On the recommendation of somebody in Children’s Music Network, I just finished reading Made to Stick: Why Some Ideas Survive and Others Die by Chip Heath & Dan Heath. They list six ways to get an idea to stick. In their chapter on stories (stories are principle six), they refer to a guy named Stephen Denning of the World Bank who made a big change in his organization’s information operations by telling a story.
“Denning says that the idea of telling stories initially violated his intuition. He had always believed in the value of being direct, and he worried that stories were too ambiguous, too peripheral, too anecdotal. He thought, ‘Why not spell out the message directly? ...Why not hit the listeners between the eyes?’
“The problem is that when you hit listeners between the eyes they respond by fighting back. The way you deliver a message to them is a cue to how they should react. If you make an argument, you’re implicitly asking them to evaluate your argument—judge it, debate it, criticize it—and then argue back, at least in their minds. But with a story...you engage the audience—you are involving people with the idea, asking them to participate with you.”
So us storytellers always knew that, and tried to convey it to the teachers we gave storytelling workshops to, and here’s a bestselling book (not by a storyteller!) backing us up.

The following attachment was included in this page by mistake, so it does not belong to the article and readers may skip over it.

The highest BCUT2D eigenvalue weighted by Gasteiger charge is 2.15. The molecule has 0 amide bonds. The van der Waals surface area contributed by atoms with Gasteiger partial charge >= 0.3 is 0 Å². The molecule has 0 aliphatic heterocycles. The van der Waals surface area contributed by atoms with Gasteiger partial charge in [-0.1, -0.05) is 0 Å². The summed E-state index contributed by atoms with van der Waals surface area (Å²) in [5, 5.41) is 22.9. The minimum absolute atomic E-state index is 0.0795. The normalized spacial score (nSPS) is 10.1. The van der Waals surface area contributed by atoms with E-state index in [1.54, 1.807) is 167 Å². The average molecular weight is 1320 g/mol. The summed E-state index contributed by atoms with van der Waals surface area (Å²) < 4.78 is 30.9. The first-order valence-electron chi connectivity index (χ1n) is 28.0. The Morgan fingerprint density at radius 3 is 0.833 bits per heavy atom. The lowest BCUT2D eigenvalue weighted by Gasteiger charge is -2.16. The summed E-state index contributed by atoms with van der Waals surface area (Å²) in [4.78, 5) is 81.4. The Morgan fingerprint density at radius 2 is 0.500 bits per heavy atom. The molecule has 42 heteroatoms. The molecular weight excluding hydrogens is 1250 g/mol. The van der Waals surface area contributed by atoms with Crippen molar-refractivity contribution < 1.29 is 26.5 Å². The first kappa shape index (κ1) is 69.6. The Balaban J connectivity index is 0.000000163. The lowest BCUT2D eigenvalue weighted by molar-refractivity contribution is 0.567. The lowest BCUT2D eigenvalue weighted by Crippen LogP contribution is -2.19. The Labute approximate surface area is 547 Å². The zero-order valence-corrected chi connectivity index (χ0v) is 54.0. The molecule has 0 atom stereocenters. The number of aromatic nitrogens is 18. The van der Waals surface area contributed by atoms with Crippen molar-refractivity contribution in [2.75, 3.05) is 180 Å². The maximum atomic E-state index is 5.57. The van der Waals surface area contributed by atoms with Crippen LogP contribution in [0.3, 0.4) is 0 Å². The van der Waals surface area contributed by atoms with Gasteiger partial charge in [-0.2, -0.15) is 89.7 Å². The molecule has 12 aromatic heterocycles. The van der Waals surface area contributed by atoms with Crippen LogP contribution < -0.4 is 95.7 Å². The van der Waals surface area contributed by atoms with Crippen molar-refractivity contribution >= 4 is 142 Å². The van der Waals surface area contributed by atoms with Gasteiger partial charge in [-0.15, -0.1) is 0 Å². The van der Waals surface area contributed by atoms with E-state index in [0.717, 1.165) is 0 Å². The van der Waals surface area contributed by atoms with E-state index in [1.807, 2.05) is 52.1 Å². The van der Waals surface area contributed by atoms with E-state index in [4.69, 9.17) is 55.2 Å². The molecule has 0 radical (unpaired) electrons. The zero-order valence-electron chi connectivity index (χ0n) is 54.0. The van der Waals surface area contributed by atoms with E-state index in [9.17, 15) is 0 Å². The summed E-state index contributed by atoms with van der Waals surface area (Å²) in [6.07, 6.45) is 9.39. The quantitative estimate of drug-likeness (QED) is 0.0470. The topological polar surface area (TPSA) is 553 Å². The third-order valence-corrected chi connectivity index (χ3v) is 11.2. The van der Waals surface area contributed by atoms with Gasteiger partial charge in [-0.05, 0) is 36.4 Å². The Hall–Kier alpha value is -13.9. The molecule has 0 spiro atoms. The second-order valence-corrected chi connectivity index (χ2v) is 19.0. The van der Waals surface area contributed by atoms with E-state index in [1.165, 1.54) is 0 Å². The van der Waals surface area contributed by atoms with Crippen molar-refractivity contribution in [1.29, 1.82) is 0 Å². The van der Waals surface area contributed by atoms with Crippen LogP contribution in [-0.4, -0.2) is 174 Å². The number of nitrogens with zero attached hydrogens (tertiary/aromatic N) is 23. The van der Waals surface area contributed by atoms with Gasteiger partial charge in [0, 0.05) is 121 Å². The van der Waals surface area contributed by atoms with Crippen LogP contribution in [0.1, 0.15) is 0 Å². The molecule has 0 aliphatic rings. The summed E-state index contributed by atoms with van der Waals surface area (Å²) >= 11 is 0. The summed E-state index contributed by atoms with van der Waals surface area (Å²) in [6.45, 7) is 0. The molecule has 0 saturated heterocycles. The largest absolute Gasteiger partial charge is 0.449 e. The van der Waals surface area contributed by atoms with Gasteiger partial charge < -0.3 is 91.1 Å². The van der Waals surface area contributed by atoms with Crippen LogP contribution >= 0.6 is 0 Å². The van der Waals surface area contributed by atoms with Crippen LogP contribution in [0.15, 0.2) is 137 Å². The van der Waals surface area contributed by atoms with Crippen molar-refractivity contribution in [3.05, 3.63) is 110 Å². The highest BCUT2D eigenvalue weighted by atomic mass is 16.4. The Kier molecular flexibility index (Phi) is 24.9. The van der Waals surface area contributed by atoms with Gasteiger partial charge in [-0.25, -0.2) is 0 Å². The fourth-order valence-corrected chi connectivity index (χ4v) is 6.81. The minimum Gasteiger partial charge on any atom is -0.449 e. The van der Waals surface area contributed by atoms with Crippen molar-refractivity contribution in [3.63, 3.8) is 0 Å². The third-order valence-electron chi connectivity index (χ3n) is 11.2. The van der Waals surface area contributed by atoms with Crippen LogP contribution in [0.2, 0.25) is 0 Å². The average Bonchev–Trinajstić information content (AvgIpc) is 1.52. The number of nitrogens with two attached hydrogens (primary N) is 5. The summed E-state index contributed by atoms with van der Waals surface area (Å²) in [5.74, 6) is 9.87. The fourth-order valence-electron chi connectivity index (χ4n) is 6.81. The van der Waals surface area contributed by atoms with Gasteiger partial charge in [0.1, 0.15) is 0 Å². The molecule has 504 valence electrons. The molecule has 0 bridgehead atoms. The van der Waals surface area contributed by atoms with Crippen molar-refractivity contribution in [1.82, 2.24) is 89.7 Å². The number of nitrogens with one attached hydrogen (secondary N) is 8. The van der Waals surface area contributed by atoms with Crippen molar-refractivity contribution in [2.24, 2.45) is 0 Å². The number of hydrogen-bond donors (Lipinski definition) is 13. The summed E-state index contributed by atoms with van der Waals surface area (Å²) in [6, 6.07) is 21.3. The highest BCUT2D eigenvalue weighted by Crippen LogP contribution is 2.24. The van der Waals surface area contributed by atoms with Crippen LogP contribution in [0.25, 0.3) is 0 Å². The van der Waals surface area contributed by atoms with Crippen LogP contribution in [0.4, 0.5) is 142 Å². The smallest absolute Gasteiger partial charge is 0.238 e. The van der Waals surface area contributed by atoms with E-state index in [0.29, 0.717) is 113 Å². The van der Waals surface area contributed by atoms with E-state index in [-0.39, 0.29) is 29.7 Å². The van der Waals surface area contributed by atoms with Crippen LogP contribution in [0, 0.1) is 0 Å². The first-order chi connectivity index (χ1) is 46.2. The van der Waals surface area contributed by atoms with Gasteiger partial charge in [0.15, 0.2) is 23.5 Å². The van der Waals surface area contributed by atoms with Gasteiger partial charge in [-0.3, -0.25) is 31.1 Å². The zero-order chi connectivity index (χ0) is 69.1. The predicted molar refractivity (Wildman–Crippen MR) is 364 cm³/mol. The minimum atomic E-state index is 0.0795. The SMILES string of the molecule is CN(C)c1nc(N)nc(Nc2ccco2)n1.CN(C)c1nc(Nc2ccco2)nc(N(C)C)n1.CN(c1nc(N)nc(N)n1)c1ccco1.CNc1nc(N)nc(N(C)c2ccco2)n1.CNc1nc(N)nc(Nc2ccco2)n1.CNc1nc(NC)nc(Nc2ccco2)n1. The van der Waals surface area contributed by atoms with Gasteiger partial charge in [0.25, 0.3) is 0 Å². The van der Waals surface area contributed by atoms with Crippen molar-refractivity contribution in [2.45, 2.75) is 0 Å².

Speaking of stories, it’s not too soon to plan your visit to Kennedy Grove for the 25th Bay Area Storytelling Festival. My friends Dianne Ferlatte and Connie Regan-Blake will be telling. Back in 1975, when she was part of the Folktellers, Connie inspired me to quit my job at the library, as she had, and hit the road as a storyteller. My goodness, thirty-five years ago! A bit later, a visit from the Folktellers inspired us to create the first Bay Area Storytelling Festival. It’s the usual amazing variety, with performance poet Kealoha from Hawaii, epic storyteller Ben Haggerty from the British Isles, and Syd Lieberman rounding out the program with personal stories, Jewish folktales, and historical pieces. Save the weekend of May 22 and 23. I’ll see you there.
NOTE: Arlo Guthrie concert coming up at Zellerbach, Friday April 23. Saw him last time he was there and he gave a great solo performance. We loved it. This time it's a show with his family. Roy Zimmerman, satirical songwriter, is giving a concert the same night at the First Unitarian-Universalist Church of Berkeley (which is actually in Kensington, but they couldn’t say Kensington, think of the acronym!) Decisions, decisions—the problem with living in Berkeley.
©2010 by Nancy Schimmel
Willy Claflin, storyteller, balladeer, puppeteer and goat whisperer, is coming to the Bay Area Storytelling Festival in May. He is the funniest storyteller I have ever heard.
Wednesday, April 7, 2010